Some of the numbers don't quite jive, the listing detail says that it was built in 2008, but the sale of February 2007 says that it sold for $1.85 million, and it is now listed for $548K. That's about a 70% reduction from peak, by my quick math. Yikes!

Last week this reckless, classless little blog got the most visitors in one day, ever, as far as I know. I don't pay too much attention to those numbers, but it made me curious; was it some kind of notoriety, or infamy, for my part in taking out a blog that spewed more nonsense than I do?, or is the general populace exhibiting a sense of the trembling of the tectonic shift in their "net (if un-actualized) worth" - vis-a-vis their RE holdings, and checking the Interwovennet for anything with the term Real Estate in it? I guess they did not read the (un)real part of the blog title. Did they read that 40 Year/0% down contract comprehensively?

Something about Waits' allusion to monkeys and money starts to become more clear.

The keyboard has been drinking, not me...

Wednesday, August 06, 2008

shrink wrap

I feel like my head is shrinking. Mrs. solipsist calls it baby-head, I call it brain dead.

The blogging pool has shrunk, a bunch of bears chased a disingenuous realtor off the web, which was never my intention, but c'est la vie. There is a lot of talk of this being a buyers' market, but I don't see it that way. I see it as being a faltering market teetering on the brink. It is not even a balanced market according to Rob Chipman.

The CBC has been reporting that sale prices have shrunk 2.1% over last year - erp, that is since May./edit This morning I heard Cameron Muir being interviewed, and he had the regular spin-sheet in front of him, from what I could hear (li'l solipsist was making a racket). I also heard the head of Freddie Mac throwing out some astonishing numbers, and contending that the US market is only half way to the bottom. It's a good thing that Vancouver is not subject to market cycles, and...oh, wait, sale prices are down YOY, and inventory is way up. Ah well, it's a buyers' market now, and prices are as low as they will go.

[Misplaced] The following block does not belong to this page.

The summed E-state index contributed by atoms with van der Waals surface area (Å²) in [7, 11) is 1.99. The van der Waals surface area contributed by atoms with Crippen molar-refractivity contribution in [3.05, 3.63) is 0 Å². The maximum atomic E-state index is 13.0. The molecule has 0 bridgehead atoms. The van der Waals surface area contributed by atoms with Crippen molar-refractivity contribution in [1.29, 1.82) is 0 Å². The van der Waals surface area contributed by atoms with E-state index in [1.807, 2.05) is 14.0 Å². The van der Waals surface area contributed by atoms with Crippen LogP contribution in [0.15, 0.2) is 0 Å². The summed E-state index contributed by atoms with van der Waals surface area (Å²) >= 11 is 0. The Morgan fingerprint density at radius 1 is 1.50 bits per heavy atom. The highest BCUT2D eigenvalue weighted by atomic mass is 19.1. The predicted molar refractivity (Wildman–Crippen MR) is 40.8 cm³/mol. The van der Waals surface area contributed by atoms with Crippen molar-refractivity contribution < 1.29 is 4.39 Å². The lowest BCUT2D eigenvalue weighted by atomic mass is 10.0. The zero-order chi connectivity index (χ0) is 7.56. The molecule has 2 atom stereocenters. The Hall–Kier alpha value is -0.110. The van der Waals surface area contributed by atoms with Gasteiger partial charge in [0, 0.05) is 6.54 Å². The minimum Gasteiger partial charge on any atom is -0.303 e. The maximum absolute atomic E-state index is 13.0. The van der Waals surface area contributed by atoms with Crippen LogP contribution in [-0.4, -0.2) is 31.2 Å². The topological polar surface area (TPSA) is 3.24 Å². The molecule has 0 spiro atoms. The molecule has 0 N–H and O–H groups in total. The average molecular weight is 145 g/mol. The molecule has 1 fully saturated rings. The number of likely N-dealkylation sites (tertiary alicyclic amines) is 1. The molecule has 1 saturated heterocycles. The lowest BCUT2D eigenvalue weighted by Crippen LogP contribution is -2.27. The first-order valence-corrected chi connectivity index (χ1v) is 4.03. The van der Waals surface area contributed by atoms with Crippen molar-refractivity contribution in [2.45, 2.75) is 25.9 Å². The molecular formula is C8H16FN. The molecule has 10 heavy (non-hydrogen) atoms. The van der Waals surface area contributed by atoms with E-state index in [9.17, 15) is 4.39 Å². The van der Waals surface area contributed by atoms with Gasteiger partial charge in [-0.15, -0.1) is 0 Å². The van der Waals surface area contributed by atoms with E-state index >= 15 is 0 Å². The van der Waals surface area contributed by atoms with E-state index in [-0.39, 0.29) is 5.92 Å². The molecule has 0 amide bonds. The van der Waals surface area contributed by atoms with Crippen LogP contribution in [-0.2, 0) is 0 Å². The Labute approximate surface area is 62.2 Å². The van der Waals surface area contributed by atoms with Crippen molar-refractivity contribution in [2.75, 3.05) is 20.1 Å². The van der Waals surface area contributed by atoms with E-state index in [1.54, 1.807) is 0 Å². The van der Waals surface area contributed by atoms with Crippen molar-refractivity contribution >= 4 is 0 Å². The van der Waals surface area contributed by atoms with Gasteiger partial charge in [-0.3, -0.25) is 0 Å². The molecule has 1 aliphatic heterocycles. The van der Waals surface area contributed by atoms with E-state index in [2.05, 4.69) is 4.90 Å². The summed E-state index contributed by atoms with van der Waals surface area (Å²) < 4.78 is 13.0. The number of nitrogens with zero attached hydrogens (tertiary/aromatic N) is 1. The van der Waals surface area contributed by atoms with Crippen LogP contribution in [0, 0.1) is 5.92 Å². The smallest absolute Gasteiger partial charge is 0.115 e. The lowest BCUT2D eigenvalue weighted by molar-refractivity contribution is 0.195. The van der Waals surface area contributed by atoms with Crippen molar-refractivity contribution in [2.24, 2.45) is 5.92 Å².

CBC Newsworld had an item the other night about the treatment of Beijing residents in the run-up to their Olympic Games. There has been a lot of squawking in Vancouver about SROs being converted ahead of our Games, and their tenants being evicted, but it is nothing compared to what has happened in China's capitol. Something like a million people have had their homes bulldozed, and they have been turfed out without any compensation. Businesses are not immune either, with many being forcibly shut down so that the marathon runners do not have to look at them as they run by. Beijing has been gutted. It could be a lot worse here if we had a totalitarian government.

India's economy is reversing and shrinking (and China's probably is too). The demand for oil has been shrinking, and along with it, the bbl price. Tourism is shrinking, but the gas prices at the pumps are not. When the bbl price of oil goes up, the prices at the pumps go up within 24 hours, but even with decreased demand, higher than expected fuel inventories, and the bbl price down over 20%, our pump price is just slightly less than it was when oil was trading at almost $150/bbl. We are being screwed, as usual.

Air Canada, Bell, GM, Ford, forestry, etc., have all been shrinking their work forces, and a lot of people are out of their jobs. The plywood mill that burned down in Prince George will not be rebuilt, and hundreds of jobs there are lost. I suppose that the demand for plywood has been shrinking too, with the demand in the States having shrunk so much.

I was considering shrink wrapping this blog, what with my available time to read, think and write having shrunk so much, but I am loathe to do so, with things just starting to get interesting.

I caught this shrunken house in my perambulations, and thought to share it here. There is something about it that makes me think of the future of Vancouver RE.

Everything shrinks.